The first word to sing in the Bible’s hymnbook is Happy: ‘Happy is the man who does not walk in the counsel of the ungodly, nor stand in the way of sinners, nor sit in the seat of the scornful’ Psalm 1:1. The reason for this is because ‘godliness is profitable for all things, having promise for our present life and for that which is to come’ 1Tim 4:8.

The Rev. Lachlan Mackenzie, Lochcarron, put it like this:

The Happy Man

The happy man was born in the city of Regeneration in the parish of Repentance unto Life.

He was educated in the school of Obedience and lives now in Perseverance, where he has a large estate in the country of Christian contentment.

He many times does jobs of self-denial, wears the garment of Humility, and has another suit to put on when he goes to Court called the Robe of Christ’s righteousness.

He often walks in the valley of Self-abasement, and sometimes climbs the mountains of Heavenly-mindedness.

He breakfasts every morning on spiritual prayer
and sups every evening on the same.

He has meat to eat that the world knows not of, and his drink is the sincere milk of the Word of God. Thus happy he lives and happy he dies.

Happy is he who has Gospel submission in his will, due order in his affections, sound peace in his conscience, real divinity in his breast, the Redeemer’s yoke on his neck, a vain world under his feet and a crown of glory over his head.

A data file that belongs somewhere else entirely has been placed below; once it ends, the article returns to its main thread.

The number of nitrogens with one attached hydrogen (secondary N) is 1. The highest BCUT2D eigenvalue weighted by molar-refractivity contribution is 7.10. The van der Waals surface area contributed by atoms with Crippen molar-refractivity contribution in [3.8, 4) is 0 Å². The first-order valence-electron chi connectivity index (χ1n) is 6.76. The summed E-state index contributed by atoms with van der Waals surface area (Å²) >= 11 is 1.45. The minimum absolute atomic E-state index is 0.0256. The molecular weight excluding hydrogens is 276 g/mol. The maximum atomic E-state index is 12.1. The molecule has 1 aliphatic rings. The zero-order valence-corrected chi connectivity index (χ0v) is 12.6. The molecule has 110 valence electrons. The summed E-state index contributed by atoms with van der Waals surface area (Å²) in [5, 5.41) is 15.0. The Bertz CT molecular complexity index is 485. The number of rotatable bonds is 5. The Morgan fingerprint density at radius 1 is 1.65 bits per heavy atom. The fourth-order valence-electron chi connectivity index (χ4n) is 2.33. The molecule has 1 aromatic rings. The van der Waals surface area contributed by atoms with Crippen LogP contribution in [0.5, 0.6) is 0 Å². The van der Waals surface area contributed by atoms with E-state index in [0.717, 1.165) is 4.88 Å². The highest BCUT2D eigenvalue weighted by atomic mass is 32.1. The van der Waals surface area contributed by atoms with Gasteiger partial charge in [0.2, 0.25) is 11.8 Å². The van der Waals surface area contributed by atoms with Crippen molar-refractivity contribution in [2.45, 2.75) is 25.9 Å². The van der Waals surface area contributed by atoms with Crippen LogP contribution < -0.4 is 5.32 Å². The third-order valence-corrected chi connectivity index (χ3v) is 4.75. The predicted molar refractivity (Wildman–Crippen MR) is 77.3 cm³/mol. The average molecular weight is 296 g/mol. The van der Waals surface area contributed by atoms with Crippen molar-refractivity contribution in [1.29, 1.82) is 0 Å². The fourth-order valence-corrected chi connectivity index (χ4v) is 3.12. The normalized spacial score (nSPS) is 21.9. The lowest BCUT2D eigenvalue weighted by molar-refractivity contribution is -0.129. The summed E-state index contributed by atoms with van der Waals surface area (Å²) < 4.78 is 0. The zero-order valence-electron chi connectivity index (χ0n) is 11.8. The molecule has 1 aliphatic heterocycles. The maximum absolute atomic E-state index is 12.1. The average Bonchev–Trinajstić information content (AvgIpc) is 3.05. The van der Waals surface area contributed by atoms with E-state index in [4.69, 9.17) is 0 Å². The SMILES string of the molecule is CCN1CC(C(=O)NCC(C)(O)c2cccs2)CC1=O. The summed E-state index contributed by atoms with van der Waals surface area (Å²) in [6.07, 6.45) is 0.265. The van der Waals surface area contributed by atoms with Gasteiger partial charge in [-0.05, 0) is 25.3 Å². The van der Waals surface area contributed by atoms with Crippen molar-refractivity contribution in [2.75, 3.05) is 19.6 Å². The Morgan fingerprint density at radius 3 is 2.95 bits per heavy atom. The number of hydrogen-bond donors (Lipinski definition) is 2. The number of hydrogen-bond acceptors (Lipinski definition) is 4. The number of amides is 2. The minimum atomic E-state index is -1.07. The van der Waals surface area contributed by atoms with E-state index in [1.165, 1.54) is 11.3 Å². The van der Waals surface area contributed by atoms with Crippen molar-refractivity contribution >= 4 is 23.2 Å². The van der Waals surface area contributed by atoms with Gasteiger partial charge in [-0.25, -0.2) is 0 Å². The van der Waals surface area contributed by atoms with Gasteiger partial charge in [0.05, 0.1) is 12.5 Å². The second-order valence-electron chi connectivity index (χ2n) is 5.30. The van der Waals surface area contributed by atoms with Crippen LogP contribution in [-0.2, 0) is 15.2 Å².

Happy is the life of that man who believes firmly, prays fervently, walks patiently, works abundantly, lives holy, dies daily, watches his heart, guides his senses, redeems his time, loves Christ and longs for glory.

He is necessitated to take the world with him on his way to heaven, but he walks through it as fast as he can, and all his business by the way is to make himself and others happy.

Take him all in all, in two words – he is a Man and a Christian.

The Happy Man, Lachlan Mackenzie

The route to happiness and peace of conscience for those who are interested.

6 thoughts on “Happiness in the Highlands

  1. I have always thought Glasgow was smiles better than anywhere else to live in in Scotland, I have to agree whenever we visit the Highlands including Inverness the locals are always very welcoming indeed. We always get a warm welcome when we visit the Highlands.


    1. Donald

      Glasgow’s intellectual contribution to the world is immense, but when I moved to the Highlands I learned that I did not need the umbrella that was my constant companion in Glasgow. I am quite happy to admit that “I belong to Glasgow, dear old Glasgow toon.” Thanks for your contributions.


  2. In parts of Inverness when it snows because its so high up its very difficult to get about because the gritters do not seem to be able to grit the side roads and also there are very few pavements especially on the back road to Nairn.


    1. Donald

      David, my first winter domiciled in Farr, by Inverness, in 1983 brought six-foot snow drifts and kept us housebound for several days. We have not seen the like since then in this area, although there are still plenty of snow drifts.